Schematic illustration of the solar steam generator. The top carbon nanotube layer (black) absorbs light and generates vapor. The grey bacterial cellulose layer blocks the downward heat flow and the brown wood layer transports water. [Image: Adapted from Nano Letters 2020, DOI: 10.1021/acs.nanolett.0c01088]
According to the United Nations, in the last century, water use has grown more than twice as fast as the global population. Two billion people live in countries experiencing high water stress.
One potential solution to this global challenge is solar distillation—a process that purifies contaminated water using sunlight. However, existing solar-distillation technologies have yet to hit on the opportune balance between low costs and high evaporation efficiencies.
Now, researchers in China have designed a high-efficiency, sustainable solar-distillation device that is based on a biomimetic design. By constructing bacterial cellulose (BC) nanocomposites in and on a wood substrate, the researchers have achieved a hierarchical solar steam generator (HSSG) that features a higher evaporation rate and efficiency than most existing SSGs. (Nano Lett., DOI: 10.1021/acs.nanolett.0c01088)
Dealing with water scarcity
“Solar-distillation technology can effectively separate clean drinking water from non-drinkable or contaminated water sources, so it has huge application potential in water-scarce areas,” says study co-author Guan Qing-Fang at the University of Science and Technology of China in Hefei, China. Furthermore, he says, the steam generated by the solar-distillation process can be used to heat or sterilize food—without electricity—which could come in handy in off-the-grid areas.
SSGs are an essential part of the solar-distillation process, and there are currently three main strategies for improving their efficiencies: increasing sunlight absorbance, enhancing thermal management and accelerating water transportation. The China team, however, also considered a fourth factor for optimizing its device—reducing water vaporization enthalpy (or the heat of vaporization) to increase the evaporation rate. To integrate all four components into one device, the team turned to nanocomposites.
Bound with bacteria
“Our research group has long been concerned about the synthesis of nanocomposites based on bacterial cellulose,” says Guan. In fact, just last year, the team published a method combining nanomaterial aerosol and biosynthesis of BC. In that work, the team realized that the nanocomposite materials were highly porous and demonstrated excellent hydrophilicity, says Guan; that, in turn, inspired the team to apply the method to water evaporation.
To assemble their nanomaterial-based device, the Chinese team began inoculating the bacterial strain onto a natural wood substrate. The researchers choose wood as the basis of their generator, as the material is both sustainable and naturally porous, allowing for quick water transport through the device. After inoculation, the bacteria began producing cellulose nanofibers, which integrated with the porous structure of the wood.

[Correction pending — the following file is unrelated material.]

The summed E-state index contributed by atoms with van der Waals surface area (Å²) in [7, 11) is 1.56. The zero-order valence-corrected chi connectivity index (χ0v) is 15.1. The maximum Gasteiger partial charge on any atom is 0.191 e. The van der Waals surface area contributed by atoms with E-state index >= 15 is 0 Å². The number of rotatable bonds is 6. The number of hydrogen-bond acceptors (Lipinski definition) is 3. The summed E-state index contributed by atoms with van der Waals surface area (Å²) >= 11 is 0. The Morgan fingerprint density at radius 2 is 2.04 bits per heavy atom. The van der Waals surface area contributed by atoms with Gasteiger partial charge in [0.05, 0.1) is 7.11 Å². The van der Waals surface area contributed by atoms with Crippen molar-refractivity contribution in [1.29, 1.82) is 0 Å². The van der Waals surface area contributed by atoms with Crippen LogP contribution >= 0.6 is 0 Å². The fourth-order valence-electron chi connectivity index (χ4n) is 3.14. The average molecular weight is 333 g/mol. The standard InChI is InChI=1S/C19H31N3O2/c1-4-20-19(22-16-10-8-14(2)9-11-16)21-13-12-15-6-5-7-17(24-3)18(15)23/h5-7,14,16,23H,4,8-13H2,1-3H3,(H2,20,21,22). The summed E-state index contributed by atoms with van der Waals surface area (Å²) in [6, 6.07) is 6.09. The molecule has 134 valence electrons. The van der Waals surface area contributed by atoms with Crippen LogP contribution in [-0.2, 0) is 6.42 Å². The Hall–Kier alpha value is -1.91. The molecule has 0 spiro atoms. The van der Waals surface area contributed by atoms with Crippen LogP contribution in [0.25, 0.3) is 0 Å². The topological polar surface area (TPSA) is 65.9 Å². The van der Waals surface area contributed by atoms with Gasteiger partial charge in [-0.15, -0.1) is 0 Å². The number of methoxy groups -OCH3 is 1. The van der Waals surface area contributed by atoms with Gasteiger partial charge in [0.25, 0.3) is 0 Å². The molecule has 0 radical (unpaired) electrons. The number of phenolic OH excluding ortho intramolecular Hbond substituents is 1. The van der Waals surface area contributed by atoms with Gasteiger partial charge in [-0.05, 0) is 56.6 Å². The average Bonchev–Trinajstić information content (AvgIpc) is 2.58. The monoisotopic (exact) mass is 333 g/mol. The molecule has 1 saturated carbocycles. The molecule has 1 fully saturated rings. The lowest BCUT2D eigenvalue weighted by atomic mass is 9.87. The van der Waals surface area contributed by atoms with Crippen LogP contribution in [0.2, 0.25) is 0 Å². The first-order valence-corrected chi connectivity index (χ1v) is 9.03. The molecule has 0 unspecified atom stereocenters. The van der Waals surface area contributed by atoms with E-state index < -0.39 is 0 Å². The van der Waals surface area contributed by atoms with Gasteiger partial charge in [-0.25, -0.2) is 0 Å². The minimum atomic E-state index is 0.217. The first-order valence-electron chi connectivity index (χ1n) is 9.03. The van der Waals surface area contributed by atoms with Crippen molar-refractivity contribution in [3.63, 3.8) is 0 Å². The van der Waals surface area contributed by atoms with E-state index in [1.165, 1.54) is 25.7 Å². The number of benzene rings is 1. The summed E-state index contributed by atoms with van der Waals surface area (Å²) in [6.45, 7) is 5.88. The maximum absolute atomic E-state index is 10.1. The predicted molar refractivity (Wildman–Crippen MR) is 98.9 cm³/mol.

As the bacteria continuously secreted BC, the team sprayed an aerosol of glass bubbles onto the surface of the wood, which settled and became embedded in the cellulose nanofibers, forming a uniform hydrogel layer for thermal insulation. Next, the researchers sprayed a suspension of carbon nanotubes on top of the insulating layer to produce a light-absorbing, water-evaporating top layer. The bacteria continued to produce BC through each step of the process, so the carbon nanotubes became tangled in the nanofibers, binding the layers of the hierarchical device together.
The perks of automatic assembly
Through this self-assembly process, water is transported up through the wood to the light-absorbing layer, which is heated by the sun. The water then evaporates, generating steam, which is collected and condensed into contaminate-free water. Thanks to the nanocomposites, this process is relatively low energy, meaning the device achieves high-evaporation efficiency at normal temperature and pressure—all while using inexpensive raw materials.
“One of the most attractive features of our device,” says Guan, “is that it is automatically assembled during the biosynthesis process.” What’s more, he explains, “by changing the added nanomaterials,” such as switching out the glass bubbles for the carbon nanotubes, “different functional layers can be naturally formed, thereby realizing fully automatic assembly of the device.”
In experiments, the device achieved a high evaporation rate of 2.9 kg m−2 h−1 and solar-to-vapor efficiency of 80%, which, the team writes, is the highest evaporation rate reported under 1 sun intensity.
According to Guan, these results contain two core novelties: “The first is that, for the first time, multiple factors such as light absorption, heat management, water transportation and reduced enthalpy of evaporation have been comprehensively controlled, significantly improving the efficiency of solar evaporation.” Secondly, he says, “this is the first fully automated solar-distillation device based on the biosynthesis process.”
This is significant, he says, as it makes solar-distillation technology much more accessible by simplifying device preparation. Based on these two points, Guan believes that his team’s generator could play a role in promoting the future application of solar distillation.